python – Using global variables between files?

python – Using global variables between files?

The problem is you defined myList from main.py, but subfile.py needs to use it. Here is a clean way to solve this problem: move all globals to a file, I call this file settings.py. This file is responsible for defining globals and initializing them:

# settings.py

def init():
    global myList
    myList = []

Next, your subfile can import globals:

# subfile.py

import settings

def stuff():
    settings.myList.append(hey)

Note that subfile does not call init()— that task belongs to main.py:

# main.py

import settings
import subfile

settings.init()          # Call only once
subfile.stuff()         # Do stuff with global var
print settings.myList[0] # Check the result

This way, you achieve your objective while avoid initializing global variables more than once.

See Pythons document on sharing global variables across modules:

The canonical way to share information across modules within a single program is to create a special module (often called config or cfg).

config.py:

x = 0   # Default value of the x configuration setting

Import the config module in all modules of your application; the module then becomes available as a global name.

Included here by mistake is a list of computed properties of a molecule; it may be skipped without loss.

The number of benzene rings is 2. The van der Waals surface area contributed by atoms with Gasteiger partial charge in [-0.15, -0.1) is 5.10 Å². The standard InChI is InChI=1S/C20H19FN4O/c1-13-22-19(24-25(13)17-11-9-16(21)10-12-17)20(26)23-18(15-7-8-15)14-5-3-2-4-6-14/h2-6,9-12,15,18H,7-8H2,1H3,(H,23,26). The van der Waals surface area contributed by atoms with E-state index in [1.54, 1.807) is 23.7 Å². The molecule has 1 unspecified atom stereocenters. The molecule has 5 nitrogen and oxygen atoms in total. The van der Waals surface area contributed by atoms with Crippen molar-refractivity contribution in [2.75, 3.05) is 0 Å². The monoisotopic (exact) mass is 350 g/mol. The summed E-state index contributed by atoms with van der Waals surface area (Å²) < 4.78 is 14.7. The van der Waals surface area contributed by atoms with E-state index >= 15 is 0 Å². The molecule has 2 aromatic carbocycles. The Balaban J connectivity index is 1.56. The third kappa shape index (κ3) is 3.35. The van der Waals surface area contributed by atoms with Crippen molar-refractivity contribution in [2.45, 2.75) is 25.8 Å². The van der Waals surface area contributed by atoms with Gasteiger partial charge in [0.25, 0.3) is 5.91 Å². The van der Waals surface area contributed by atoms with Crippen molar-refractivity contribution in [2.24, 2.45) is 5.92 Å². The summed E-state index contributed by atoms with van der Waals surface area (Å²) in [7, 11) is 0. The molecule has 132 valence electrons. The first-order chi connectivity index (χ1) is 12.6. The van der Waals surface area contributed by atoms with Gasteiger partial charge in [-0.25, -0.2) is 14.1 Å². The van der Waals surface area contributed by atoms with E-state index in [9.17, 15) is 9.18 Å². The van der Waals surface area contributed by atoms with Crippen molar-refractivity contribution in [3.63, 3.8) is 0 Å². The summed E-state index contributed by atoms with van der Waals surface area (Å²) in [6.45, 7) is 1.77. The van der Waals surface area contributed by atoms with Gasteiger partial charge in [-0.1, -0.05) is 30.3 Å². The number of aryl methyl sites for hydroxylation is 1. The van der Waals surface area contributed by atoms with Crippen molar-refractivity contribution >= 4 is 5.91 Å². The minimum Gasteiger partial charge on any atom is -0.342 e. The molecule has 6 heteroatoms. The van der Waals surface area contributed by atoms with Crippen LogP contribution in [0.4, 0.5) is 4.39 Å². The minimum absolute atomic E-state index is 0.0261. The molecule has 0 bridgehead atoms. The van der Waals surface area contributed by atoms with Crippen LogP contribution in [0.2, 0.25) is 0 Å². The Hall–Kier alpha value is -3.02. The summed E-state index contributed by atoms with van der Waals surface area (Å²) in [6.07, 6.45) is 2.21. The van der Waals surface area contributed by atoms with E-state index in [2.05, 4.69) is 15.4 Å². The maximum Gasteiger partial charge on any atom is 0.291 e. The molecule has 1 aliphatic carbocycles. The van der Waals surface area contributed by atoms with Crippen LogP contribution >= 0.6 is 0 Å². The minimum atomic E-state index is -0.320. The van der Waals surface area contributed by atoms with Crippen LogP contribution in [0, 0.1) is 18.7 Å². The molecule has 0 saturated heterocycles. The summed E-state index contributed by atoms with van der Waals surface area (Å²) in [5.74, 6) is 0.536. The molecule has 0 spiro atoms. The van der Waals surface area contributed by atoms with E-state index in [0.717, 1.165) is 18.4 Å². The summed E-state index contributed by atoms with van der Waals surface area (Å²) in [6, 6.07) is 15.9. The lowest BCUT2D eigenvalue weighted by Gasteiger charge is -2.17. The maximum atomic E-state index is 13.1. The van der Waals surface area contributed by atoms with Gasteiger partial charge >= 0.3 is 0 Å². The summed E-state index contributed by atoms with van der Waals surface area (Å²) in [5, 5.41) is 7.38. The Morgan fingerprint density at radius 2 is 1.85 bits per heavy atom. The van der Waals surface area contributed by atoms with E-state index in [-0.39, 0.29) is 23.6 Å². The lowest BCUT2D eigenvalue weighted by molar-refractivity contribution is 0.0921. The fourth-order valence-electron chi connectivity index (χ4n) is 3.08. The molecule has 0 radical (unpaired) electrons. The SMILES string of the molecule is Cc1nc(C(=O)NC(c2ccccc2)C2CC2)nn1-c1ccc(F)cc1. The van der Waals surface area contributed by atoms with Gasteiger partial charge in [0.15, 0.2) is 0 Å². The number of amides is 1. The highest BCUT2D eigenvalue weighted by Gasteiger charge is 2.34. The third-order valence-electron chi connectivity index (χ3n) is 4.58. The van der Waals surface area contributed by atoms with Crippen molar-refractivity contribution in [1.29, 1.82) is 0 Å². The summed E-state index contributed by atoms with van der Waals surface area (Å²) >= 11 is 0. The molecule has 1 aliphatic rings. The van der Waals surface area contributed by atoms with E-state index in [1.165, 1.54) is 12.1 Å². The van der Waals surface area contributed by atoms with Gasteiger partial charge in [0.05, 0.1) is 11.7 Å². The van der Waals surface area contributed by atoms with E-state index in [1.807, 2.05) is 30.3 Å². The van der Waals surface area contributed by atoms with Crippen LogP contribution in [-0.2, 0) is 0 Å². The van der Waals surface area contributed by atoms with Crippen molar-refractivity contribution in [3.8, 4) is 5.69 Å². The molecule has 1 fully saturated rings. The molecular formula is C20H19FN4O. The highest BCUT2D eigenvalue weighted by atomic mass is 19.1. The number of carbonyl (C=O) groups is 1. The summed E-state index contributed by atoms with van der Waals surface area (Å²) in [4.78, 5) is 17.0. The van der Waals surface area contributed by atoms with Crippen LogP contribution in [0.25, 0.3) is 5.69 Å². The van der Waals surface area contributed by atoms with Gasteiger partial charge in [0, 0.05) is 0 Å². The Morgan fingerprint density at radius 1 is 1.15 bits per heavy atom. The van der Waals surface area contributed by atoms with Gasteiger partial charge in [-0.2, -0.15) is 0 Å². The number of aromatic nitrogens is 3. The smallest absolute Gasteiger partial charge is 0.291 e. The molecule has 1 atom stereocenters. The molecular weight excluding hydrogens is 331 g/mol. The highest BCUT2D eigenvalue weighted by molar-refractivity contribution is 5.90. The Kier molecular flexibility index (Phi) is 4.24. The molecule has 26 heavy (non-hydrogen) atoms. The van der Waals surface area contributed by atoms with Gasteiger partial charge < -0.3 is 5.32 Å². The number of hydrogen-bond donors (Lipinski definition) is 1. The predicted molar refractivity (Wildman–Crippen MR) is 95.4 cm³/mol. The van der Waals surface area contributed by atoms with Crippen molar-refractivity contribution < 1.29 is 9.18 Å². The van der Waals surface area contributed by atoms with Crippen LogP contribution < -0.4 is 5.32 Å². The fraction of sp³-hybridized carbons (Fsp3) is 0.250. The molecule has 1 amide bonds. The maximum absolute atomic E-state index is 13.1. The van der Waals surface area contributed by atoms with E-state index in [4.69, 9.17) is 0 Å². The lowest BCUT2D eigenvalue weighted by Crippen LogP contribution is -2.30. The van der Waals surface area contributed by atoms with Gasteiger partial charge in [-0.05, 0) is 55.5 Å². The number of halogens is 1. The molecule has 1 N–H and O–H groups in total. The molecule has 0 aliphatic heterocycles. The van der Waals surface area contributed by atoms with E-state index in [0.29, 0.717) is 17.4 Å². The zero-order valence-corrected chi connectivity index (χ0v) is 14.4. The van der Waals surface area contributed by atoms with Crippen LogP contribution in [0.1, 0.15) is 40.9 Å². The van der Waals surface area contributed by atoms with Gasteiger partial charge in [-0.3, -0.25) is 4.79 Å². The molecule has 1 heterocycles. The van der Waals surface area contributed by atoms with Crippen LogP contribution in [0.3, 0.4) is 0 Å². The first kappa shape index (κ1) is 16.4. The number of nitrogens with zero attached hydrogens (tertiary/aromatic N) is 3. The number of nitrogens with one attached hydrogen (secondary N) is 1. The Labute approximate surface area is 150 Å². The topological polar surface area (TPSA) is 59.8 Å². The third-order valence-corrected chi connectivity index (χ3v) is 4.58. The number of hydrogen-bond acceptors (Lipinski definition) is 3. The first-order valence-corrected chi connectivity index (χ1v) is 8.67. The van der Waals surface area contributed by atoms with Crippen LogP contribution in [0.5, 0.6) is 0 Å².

main.py:

import config
print (config.x)

In general, don’t use from modulename import *. Doing so clutters the importer’s namespace, and makes it much harder for linters to detect undefined names.

python – Using global variables between files?

You can think of Python global variables as module variables – and as such they are much more useful than the traditional global variables from C.

A global variable is actually defined in a modules __dict__ and can be accessed from outside that module as a module attribute.

So, in your example:

# ../myproject/main.py

# Define global myList
# global myList  - there is no global declaration at module level. Just inside
# function and methods
myList = []

# Imports
import subfile

# Do something
subfile.stuff()
print(myList[0])

And:

# ../myproject/subfile.py

# Save hey into myList
def stuff():
     # You have to make the module main available for the 
     # code here.
     # Placing the import inside the function body will
     # usually avoid import cycles - 
     # unless you happen to call this function from 
     # either main or subfiles body (i.e. not from inside a function or method)
     import main
     main.mylist.append(hey)

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